I was not looking for a new job, but somehow I ended up with one anyway.
My journey to Orbit as a developer advocate was a bit off the beaten path. I did not apply through a job listing or initially reach out about an open role. Rather, my path to Orbit was manifest through developer and user experience.
As a member of the developer relations team at a communications API company, we constantly pursued more and better ways to understand and grow our community. We knew that real sustained community did not happen through short-term transactional experiences but by creating long-term value for the users of our product and services.
It was not long before Orbit became visible on our radar. It promised not only a useful platform to deepen understanding of the community. It put forth an entirely new conceptualization of community-building. In fact, the platform -- the product -- only came after the ideation and thoughtful work of crafting the Orbit Model. Deliberate systematized methodologies don't usually take precedence in emerging start-ups. This was something different.
The majority of my work was concerned with developer experience, developer tooling, and the developer platform. As such, I was often brought into conversations on how we could incorporate the questions, concerns, and overall feedback of developers into the larger view of our community's health. In that framing, I began working on connecting the feedback users left on the developer documentation and developer portal into the company's Orbit workspace.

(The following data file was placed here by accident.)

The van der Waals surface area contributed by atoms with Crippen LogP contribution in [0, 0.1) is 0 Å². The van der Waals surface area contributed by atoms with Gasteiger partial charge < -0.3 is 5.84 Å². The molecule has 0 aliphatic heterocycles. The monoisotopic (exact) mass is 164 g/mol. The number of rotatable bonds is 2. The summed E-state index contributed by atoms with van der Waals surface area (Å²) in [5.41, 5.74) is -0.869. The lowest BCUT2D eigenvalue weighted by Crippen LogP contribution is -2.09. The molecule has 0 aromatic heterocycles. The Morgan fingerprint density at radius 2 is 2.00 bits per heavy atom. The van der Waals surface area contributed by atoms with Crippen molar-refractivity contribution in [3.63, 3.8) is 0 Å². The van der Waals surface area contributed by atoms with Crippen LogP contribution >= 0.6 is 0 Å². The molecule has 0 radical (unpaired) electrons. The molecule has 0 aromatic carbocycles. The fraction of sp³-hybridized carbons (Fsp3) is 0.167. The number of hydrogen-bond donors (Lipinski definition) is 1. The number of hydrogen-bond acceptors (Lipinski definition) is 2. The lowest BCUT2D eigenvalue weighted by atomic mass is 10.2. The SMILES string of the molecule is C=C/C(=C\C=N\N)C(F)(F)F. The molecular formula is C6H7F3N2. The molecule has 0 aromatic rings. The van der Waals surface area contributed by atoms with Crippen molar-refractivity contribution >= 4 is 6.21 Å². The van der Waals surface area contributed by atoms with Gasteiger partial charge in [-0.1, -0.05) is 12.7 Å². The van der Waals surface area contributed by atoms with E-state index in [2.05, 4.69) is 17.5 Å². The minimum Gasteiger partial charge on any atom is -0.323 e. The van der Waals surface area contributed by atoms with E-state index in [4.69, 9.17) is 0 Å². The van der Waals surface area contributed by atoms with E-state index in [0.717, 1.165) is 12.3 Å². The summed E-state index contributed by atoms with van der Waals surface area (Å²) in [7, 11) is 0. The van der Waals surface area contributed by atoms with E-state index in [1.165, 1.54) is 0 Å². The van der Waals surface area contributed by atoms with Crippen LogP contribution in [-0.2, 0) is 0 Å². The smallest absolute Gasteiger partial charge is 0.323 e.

The thoroughness of the docs immediately struck me as I began my work project. In my experience, docs are often an after-thought for fast-growing companies. Yet, as I started building the new API service for the developer platform, I had everything I needed in front of me. The docs were thorough with customizable code snippets, an exportable Swagger definition I could use in Postman, and more.
I knew right away I was interacting with a company that took developer experience seriously. You could say I was intrigued!
I reached out to one of the co-founders to ask some follow-up questions on the Orbit Model, and he responded. How many times have I sent feedback or questions to a company and never received a response? I have lost count. Not only did Josh, the CTO and co-founder, write back to me promptly, he even sent me a link to schedule a video chat. At that point, I was genuinely blown away.
It was after the conversation with Josh that I seriously began to think about working at Orbit. Up to that point, I was still in the developer's mindset building an integration with the product and looking to offer feedback. However, I was ready to see if my career goals could align with Orbit.
I reached out again to Josh, this time expressing interest in discussing a possible future at the company. He set me up with a conversation with Patrick, the CEO and other co-founder. Patrick was equally thoughtful, impassioned, and driven about both what the Orbit Model offered to community builders and the product's potential to help those builders grow and understand their communities tremendously.
A short while after those conversations, I signed my offer letter with Orbit!
What attracted me to Orbit is, I believe, intrinsically tied to the DNA of the company. A place that lives and breathes feedback. A place where a co-founder will respond to an unknown developer sending them a message asking to talk about the product. A place where every team member, regardless of function, is deeply tuned in to the overall user experience.
Developer Relations, as a field, and developer advocates as practitioners in that field, are consumed with a drive to bring the user's experience into product development. We understand that users, and in our case, developers specifically, are at the center of everything. To do that work in a company that has elevated that idea to the level of company truth is a true joy.
A conversation that starts with product feedback can end up in unexpected places. You may even walk away with a brand new job.